to Wisconsin, where a heavy snowstorm broke up the roosts. We were at Afton, Brandon and Appleton. We then went to Rochester, Minn., the end of the railroad. At that time birds nested in the Chatfield timber. We then went to Marquette in the Upper Peninsula and camped on Dead River. A heavy body had got through nesting, but worlds of birds were feeding on blueberries.
This was the year the Pewabic sunk. Mr. George Snook had 1,400 barrels of trout and whitefish on her. We went up on the Old Traveler and came down on the Meteor. In 1866 the birds nested in a heavy body near Martinsville, Ind. We caught some birds at Cartersburg. After we closed up in Indiana we went to Pennsylvania. There was a heavy nesting near Wilcox, at Highlands. In gathering squabs five of us got a barrel apiece, which netted us $75 to $100 per barrel in New York. They struck a bare market.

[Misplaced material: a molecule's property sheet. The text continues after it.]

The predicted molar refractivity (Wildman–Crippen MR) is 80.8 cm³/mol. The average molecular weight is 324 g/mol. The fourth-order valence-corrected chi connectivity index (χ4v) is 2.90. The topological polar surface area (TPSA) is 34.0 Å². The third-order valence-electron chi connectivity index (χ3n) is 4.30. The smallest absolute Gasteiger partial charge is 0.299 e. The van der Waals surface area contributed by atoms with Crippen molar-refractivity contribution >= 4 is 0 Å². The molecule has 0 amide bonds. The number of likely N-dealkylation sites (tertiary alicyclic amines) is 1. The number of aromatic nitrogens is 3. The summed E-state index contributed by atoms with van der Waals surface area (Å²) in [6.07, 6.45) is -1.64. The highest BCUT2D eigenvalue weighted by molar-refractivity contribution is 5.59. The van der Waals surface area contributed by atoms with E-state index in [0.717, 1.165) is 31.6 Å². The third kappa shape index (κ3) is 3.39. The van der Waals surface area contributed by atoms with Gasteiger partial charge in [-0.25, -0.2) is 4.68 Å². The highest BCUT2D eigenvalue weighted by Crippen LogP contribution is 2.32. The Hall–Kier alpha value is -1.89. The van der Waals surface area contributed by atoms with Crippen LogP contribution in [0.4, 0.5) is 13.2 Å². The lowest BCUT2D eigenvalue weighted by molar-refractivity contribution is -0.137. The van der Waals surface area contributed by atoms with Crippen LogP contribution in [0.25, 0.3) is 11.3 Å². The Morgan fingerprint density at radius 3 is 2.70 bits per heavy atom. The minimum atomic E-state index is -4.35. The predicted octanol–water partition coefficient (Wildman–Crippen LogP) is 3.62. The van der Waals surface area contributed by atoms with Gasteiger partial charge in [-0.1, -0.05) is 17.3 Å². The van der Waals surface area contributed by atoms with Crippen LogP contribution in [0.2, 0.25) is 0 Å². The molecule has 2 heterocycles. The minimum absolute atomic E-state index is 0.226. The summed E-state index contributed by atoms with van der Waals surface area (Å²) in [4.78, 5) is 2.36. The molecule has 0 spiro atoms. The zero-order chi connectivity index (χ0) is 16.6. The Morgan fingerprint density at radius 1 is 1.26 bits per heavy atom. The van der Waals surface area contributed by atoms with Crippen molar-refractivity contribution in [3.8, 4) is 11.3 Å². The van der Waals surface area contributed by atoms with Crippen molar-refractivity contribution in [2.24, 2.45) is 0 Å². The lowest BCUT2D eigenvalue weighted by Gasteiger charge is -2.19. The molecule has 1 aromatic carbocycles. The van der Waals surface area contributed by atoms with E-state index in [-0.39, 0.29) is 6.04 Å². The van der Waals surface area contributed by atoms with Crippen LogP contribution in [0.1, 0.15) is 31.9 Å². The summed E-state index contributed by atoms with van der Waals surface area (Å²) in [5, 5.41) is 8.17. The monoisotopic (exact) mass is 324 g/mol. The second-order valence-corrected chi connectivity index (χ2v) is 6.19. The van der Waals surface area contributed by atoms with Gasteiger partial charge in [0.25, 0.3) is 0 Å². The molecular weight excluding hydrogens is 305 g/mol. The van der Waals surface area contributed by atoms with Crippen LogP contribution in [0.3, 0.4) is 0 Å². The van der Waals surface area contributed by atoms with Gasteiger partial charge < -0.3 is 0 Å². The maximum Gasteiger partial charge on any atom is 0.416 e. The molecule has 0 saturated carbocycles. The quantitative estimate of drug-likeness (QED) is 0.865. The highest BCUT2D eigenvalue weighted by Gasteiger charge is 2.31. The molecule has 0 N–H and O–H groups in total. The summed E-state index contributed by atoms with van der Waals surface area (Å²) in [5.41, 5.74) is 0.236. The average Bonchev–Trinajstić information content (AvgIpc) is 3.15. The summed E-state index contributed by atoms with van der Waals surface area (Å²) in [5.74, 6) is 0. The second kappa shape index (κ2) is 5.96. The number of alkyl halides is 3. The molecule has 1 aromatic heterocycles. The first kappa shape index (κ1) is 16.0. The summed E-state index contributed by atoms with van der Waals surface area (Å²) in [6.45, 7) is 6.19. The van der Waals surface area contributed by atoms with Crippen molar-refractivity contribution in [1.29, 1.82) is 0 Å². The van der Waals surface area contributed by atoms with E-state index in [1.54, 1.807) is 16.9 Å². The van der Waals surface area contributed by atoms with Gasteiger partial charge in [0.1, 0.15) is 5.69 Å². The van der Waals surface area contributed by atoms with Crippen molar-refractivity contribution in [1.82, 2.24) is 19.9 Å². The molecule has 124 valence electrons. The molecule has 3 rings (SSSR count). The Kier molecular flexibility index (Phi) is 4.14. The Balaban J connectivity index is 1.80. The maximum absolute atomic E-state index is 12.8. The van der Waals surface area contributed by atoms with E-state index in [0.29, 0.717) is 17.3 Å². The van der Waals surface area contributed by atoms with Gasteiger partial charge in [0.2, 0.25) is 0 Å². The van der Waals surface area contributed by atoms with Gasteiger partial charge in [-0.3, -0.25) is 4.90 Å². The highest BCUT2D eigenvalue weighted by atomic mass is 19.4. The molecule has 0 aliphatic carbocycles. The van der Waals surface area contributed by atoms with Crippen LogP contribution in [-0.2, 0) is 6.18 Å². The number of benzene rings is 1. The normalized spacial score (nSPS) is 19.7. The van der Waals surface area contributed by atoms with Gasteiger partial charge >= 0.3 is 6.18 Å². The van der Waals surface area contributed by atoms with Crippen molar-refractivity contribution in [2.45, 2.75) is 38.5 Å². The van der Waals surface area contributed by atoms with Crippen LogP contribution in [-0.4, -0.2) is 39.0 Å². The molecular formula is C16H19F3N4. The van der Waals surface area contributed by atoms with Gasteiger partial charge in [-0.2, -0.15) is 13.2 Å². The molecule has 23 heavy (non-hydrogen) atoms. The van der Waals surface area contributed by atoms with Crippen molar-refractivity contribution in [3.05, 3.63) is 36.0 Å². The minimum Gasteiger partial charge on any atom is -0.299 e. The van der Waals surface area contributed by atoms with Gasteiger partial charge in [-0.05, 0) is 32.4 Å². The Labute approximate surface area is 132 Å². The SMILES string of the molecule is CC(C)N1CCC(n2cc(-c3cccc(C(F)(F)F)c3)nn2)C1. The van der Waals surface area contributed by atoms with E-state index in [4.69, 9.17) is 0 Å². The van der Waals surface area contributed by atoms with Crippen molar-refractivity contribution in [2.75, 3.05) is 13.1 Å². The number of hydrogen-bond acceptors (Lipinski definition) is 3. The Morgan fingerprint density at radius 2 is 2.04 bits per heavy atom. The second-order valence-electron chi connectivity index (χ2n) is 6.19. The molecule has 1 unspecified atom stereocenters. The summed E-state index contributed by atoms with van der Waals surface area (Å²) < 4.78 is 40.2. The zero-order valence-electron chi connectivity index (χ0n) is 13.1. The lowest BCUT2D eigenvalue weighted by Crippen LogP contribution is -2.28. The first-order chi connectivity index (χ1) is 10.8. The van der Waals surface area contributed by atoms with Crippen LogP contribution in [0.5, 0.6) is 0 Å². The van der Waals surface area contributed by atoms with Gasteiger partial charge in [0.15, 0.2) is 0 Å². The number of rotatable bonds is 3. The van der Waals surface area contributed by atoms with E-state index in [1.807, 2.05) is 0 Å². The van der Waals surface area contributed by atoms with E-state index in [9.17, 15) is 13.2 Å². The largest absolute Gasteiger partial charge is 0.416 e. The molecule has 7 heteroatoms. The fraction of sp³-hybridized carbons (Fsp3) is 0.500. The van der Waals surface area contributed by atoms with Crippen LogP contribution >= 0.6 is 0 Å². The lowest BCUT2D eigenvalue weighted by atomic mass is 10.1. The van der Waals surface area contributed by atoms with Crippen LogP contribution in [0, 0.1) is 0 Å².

In July we had a big time with young birds at Fort Gratiot, near Port Huron, from the Forestville nesting. Mr. H. T. Phillips of Detroit was chief of a party which had fine shooting on a Mr. Palmer's place. In six days I shipped thirteen barrels to Tremain & Summer, New York, and received a check for over $400. They returned me about one-half what they sold for.
In 1867 we were in Ohio, Wisconsin and Minnesota, and caught more or less birds on bait. The birds were broken up by shooting and deep snow. In 1868 there